How do we define bullying and cyberbullying?
Bullying is intentional, aggressive behavior that involves an imbalance of power or strength. Usually, it is repeated over time. Traditional bullying includes physical and verbal aggression, gestures, intentional social exclusion, and intimidation. Cyberbullying takes these same behaviors into the digital realm, where groups or individuals target a victim who cannot easily defend him or herself.
What can parents do?
Ultimately, bullying/cyberbullying is an issue between students: that’s where the behavior needs to change. But adults must play an active role in creating environments where kids feel safe and respected. Adults can—and should—fight bullying through prevention, awareness, and response.
- Teach kids the difference between appropriate and inappropriate behavior with their peers – both in person and online.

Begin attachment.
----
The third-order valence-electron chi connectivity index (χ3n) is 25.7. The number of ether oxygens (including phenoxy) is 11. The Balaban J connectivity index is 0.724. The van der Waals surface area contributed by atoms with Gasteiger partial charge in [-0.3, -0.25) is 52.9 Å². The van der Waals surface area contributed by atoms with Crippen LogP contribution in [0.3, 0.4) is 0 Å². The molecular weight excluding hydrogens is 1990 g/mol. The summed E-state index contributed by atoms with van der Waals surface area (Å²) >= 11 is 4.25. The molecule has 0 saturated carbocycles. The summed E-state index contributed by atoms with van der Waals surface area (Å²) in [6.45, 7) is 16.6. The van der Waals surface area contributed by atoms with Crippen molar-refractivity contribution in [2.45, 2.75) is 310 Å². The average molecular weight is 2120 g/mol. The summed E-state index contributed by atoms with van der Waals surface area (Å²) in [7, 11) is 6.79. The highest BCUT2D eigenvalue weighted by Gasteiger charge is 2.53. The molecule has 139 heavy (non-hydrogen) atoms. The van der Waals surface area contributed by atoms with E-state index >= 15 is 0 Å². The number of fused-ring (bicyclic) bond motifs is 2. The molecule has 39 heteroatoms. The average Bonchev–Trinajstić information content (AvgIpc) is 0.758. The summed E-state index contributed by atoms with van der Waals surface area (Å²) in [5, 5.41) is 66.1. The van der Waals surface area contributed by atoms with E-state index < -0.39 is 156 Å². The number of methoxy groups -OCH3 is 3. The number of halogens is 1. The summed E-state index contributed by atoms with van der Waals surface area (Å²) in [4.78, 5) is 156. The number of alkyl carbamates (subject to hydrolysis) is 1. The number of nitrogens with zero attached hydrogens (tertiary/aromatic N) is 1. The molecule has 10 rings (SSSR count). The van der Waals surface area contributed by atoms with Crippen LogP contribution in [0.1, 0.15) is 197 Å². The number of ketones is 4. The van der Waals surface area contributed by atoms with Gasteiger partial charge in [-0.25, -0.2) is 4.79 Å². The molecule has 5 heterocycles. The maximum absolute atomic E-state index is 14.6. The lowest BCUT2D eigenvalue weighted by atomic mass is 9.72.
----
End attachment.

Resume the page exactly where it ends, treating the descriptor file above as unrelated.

- Talk to them about healthy and respectful conflict resolution.
- Set a good example: live by your own instructions both at home and in public.
- Encourage kids to reach out to students who seem isolated; these students are at a higher risk to become bullying victims, but also to become bullies themselves.
- If your child seems to have problems relating to his or her peers, find opportunities to encourage and develop his or her social circle so they feel less alone at school
- Know the signs of bullying/cyberbullying and be aware of these behaviors in your kids or their friends, both as victims and as perpetrators.
- Educate your kids about what bullying is and what to do when they see it.
- Teach them that bully victims are not to blame for the abuse, and that reporting bullying is not “tattling”—it’s doing the right thing.
- Support students who are brave enough to speak up. Second-guessing whether they “provoked” the bully is not helpful and can further victimize the child.
- Bring the bullying to the attention of school personnel or, if necessary, law enforcement (not the bully’s parent—this can make things worse).
- Persist until the bullying stops.